A glut of welders with entry level skills is forming in an industry that desperately needs advanced workers with experience and certifications to replace retiring senior welders. The result is an ever growing and difficult to manage skills gap.
We’ve discussed this skills gap before, and the contradictory impact it has on the labor shortage plaguing the industry. The gap has created a labor shortage in an industry oversaturated with job candidates.
Several schools and state governments across the country are working with the industry to create programs that ensure work for welding students by training them to fill industry needs. You can read more about some of these developments here. However, the results of these programs depend on the dedication of students, and the results aren’t always positive.
Southern Maine Community College, in Portland, Maine, recently eliminated 3 academic programs, including several welding classes. Local employers say these courses have been integral to providing skilled workers for construction and manufacturing jobs. Despite this education-industry cooperation, SMCC still felt as though the courses were ultimately a waste of money.
Welding courses at SMCC were taken as part of either a one-year certificate program or a two-year associate’s degree, and most of the students in these two programs did not graduate.
Officials from SMCC told the local Portland Press Herald that from fall 2008 to spring 2012, 80 students entered the welding degree and certificate program. Of those 80 students, only 15 completed either credential within three years.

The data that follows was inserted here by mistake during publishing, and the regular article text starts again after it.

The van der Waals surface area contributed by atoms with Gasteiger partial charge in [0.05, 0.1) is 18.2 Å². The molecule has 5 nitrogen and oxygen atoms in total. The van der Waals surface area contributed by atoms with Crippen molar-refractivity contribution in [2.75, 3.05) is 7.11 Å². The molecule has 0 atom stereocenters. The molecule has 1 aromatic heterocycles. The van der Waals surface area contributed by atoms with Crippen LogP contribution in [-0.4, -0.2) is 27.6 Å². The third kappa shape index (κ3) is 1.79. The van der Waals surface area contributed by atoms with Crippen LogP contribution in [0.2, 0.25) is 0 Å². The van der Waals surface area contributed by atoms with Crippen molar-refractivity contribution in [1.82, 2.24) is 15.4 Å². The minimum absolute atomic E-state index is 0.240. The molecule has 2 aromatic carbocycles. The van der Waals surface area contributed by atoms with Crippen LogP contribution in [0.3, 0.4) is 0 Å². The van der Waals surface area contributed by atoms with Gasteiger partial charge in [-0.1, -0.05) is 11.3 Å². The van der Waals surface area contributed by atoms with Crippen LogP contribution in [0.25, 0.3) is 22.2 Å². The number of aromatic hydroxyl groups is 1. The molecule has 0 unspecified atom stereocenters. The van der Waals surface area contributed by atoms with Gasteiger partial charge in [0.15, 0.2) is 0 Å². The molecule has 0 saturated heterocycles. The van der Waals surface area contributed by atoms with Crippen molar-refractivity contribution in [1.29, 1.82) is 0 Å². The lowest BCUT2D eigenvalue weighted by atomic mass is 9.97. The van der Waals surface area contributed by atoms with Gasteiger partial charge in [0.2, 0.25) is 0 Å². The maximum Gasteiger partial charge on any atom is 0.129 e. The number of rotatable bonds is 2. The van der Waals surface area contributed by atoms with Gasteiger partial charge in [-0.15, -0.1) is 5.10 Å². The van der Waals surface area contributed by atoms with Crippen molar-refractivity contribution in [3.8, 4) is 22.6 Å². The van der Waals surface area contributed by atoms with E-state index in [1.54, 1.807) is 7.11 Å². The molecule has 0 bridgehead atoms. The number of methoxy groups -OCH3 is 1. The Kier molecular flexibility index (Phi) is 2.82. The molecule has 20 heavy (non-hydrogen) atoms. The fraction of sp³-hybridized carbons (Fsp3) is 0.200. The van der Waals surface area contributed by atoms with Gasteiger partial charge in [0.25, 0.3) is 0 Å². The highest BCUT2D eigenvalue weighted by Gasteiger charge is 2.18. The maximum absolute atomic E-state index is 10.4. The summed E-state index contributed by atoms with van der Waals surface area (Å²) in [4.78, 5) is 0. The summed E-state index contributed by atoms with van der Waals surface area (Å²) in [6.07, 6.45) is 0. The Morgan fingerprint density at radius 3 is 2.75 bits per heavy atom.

Students primarily left the program because they struggled with pre-requisite courses, like math and English. The college has its students take these courses in order to round out their education.
The problem is that many students were only interested in learning the welding process. When faced with courses that students not only found difficult, but unnecessary, they began to look for work instead. Students who could find entry level positions without the complete degree left the program in favor of an immediate paycheck.
With the skills gap looming over the industry, it’s hard to understand why students are willingly limiting their career growth by taking entry-level work instead of finishing their programs. It’s a contradiction that raises a number of questions about the current state of industry education and hiring practices, like:
- What are the long-term career prospects for these dropouts in the face of the skills gap?
- How are these students finding work with only entry level skills in a skills-gap job market?
- How has this skills gap been allowed to come about? Is any particular aspect of the industry, such as workers, employers or educators, actually at fault?What are employers really looking for from new workers?
- What does the failure of these pre-requisites imply about the way these degree programs are planned?
- How could schools like SMCC alter their programs to maximize the opportunities of their students and the industry?
Over the next few weeks we’ll be looking for answers to these questions as we dive deep into the state of welding education and the industry in order to find exactly what employers are looking for in job candidates and how educators are responding. You can follow this series, and check out our other great online resources including podcasts and online courses, at http://awo.aws.org.